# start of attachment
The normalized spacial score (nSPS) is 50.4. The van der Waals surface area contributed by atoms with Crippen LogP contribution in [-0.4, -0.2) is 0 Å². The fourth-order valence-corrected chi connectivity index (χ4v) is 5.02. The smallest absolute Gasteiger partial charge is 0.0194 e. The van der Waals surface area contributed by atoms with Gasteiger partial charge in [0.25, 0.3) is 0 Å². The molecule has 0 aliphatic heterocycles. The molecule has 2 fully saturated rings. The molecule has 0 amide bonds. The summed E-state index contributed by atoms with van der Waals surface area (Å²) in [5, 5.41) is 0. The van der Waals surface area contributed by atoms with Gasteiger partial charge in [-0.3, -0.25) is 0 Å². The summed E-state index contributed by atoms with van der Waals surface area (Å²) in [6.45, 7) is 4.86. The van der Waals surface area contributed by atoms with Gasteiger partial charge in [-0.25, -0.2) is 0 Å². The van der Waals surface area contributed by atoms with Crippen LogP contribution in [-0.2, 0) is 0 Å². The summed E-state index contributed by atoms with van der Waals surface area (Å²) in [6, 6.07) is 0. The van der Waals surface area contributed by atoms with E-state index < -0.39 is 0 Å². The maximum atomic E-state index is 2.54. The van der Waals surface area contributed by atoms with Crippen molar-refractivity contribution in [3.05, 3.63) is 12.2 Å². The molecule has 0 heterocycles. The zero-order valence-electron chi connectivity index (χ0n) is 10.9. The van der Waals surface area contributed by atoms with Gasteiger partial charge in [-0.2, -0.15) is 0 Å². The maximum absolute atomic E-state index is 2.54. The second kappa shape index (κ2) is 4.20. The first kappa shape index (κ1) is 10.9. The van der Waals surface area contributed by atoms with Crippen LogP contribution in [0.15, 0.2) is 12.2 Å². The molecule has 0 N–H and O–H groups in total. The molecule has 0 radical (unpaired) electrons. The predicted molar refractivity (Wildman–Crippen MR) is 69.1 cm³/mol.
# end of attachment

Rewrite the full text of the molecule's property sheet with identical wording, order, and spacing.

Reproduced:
The normalized spacial score (nSPS) is 50.4. The van der Waals surface area contributed by atoms with Crippen LogP contribution in [-0.4, -0.2) is 0 Å². The fourth-order valence-corrected chi connectivity index (χ4v) is 5.02. The smallest absolute Gasteiger partial charge is 0.0194 e. The van der Waals surface area contributed by atoms with Gasteiger partial charge in [0.25, 0.3) is 0 Å². The molecule has 0 aliphatic heterocycles. The molecule has 2 fully saturated rings. The molecule has 0 amide bonds. The summed E-state index contributed by atoms with van der Waals surface area (Å²) in [5, 5.41) is 0. The van der Waals surface area contributed by atoms with Gasteiger partial charge in [-0.3, -0.25) is 0 Å². The summed E-state index contributed by atoms with van der Waals surface area (Å²) in [6.45, 7) is 4.86. The van der Waals surface area contributed by atoms with Gasteiger partial charge in [-0.25, -0.2) is 0 Å². The van der Waals surface area contributed by atoms with Crippen LogP contribution in [-0.2, 0) is 0 Å². The summed E-state index contributed by atoms with van der Waals surface area (Å²) in [6, 6.07) is 0. The van der Waals surface area contributed by atoms with E-state index < -0.39 is 0 Å². The maximum atomic E-state index is 2.54. The van der Waals surface area contributed by atoms with Crippen molar-refractivity contribution in [3.05, 3.63) is 12.2 Å². The molecule has 0 heterocycles. The zero-order valence-electron chi connectivity index (χ0n) is 10.9. The van der Waals surface area contributed by atoms with Gasteiger partial charge in [-0.2, -0.15) is 0 Å². The maximum absolute atomic E-state index is 2.54. The second kappa shape index (κ2) is 4.20. The first kappa shape index (κ1) is 10.9. The van der Waals surface area contributed by atoms with Crippen LogP contribution in [0.15, 0.2) is 12.2 Å². The molecule has 0 N–H and O–H groups in total. The molecule has 0 radical (unpaired) electrons. The predicted molar refractivity (Wildman–Crippen MR) is 69.1 cm³/mol.